Should I write a test or fix a bug?

June 15th, 2020 — 3 min read

by Krzysztof Niewolny
by Krzysztof Niewolny
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Automated tests are no different from any other software we write. They play on the same playing field of priorities as anything else. You have features to spec out, designs to make, bugs to fix, requirements gathering meetings to have, feature flags to configure, etc. etc. etc. To be able to prioritize these activities, you need to know the cost of doing nothing and the benefit of getting it done. And when it comes to prioritizing, you're not saying you "won't" do something, you're just saying you'll do one thing first. So it can also help to know the relative cost/benefit of doing it later vs the cost/benefit of doing it now.

Let's take a few different scenarios.

  1. A bug prevents the user from changing their bio if they don't have an avatar first.
  2. Your product checkout flow is not covered by tests.

For the bug, the cost is an unreliable UI for the handful of users who don't have their avatar uploaded out but want to change their bio. Not a great experience.

For the checkout flow, that's pretty serious. Any change to the code that touches that flow could break the checkout flow (potentially costing real money for the seller and valuable time for the buyer).

I think for that, let's prioritize adding a test first, and then fix the bug.

Ok, another scenario.

  1. You're a startup and you haven't actually started selling your product yet because it's not quite feature complete enough to be useful. You're running out of money.
  2. You just wrote a small function to calculate the distance your scrollable list needs to scroll as the user presses the ArrowDown key and you're trying to decide whether to test it.

For goodness sakes! Skip the test, get your product shipped and sell that thing! Your money is burning away 🔥💵🔥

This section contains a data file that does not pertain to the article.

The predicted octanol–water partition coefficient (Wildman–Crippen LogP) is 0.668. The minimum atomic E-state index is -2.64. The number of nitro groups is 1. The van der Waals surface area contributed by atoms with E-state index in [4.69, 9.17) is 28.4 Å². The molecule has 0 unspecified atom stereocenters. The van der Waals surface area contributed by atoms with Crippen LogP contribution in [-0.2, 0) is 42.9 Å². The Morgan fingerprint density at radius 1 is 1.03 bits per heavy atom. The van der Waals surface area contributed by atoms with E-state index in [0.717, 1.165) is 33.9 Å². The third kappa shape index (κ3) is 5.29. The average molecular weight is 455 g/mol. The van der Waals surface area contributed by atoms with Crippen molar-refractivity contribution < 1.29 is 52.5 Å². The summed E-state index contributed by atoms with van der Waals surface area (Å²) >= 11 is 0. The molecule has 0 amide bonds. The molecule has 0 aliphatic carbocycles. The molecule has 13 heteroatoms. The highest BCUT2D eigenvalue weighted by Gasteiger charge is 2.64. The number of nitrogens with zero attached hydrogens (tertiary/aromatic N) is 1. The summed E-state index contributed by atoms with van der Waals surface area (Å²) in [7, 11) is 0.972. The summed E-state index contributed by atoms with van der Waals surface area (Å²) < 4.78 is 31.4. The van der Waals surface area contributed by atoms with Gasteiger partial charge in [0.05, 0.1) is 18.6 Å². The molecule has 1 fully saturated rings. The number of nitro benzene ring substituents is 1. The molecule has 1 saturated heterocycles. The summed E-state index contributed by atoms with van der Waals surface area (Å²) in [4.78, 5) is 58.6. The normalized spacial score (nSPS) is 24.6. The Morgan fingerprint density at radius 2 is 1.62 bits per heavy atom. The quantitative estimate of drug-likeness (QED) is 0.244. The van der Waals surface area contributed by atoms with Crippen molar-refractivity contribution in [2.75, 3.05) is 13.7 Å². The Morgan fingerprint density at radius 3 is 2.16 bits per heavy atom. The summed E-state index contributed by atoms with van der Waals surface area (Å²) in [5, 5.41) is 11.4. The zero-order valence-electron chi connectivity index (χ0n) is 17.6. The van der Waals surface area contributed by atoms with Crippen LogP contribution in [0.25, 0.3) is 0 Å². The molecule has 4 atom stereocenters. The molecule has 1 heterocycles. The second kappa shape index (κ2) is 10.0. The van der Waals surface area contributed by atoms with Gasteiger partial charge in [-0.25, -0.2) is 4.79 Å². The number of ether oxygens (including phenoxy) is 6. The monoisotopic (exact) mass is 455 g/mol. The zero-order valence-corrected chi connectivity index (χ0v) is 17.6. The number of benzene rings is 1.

That said, you might find that your demos to potential clients aren't going well because your engineers constantly ship broken code. In that case, write one or two quick and simple E2E tests for the common flows your demos take and run that before you merge any code.

Let's try one last scenario. Just for kicks.

  1. You just finished implementing a new feature allowing the user to create a playlist of their favorite songs. You're wondering whether to add tests.
  2. You saw an amazing font and editor theme in a live stream from your favorite dev and you want to ask them what it is so you can try it out.


What I'm trying to get across in this post is that testing is no different from any other thing you can do with your time. Consider the costs and benefits, and act accordingly. Keep in mind that tests are the gift that keeps giving.

Good luck!

Testing JavaScript

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Kent C. Dodds
Written by Kent C. Dodds

Kent C. Dodds is a JavaScript software engineer and teacher. Kent's taught hundreds of thousands of people how to make the world a better place with quality software development tools and practices. He lives with his wife and four kids in Utah.

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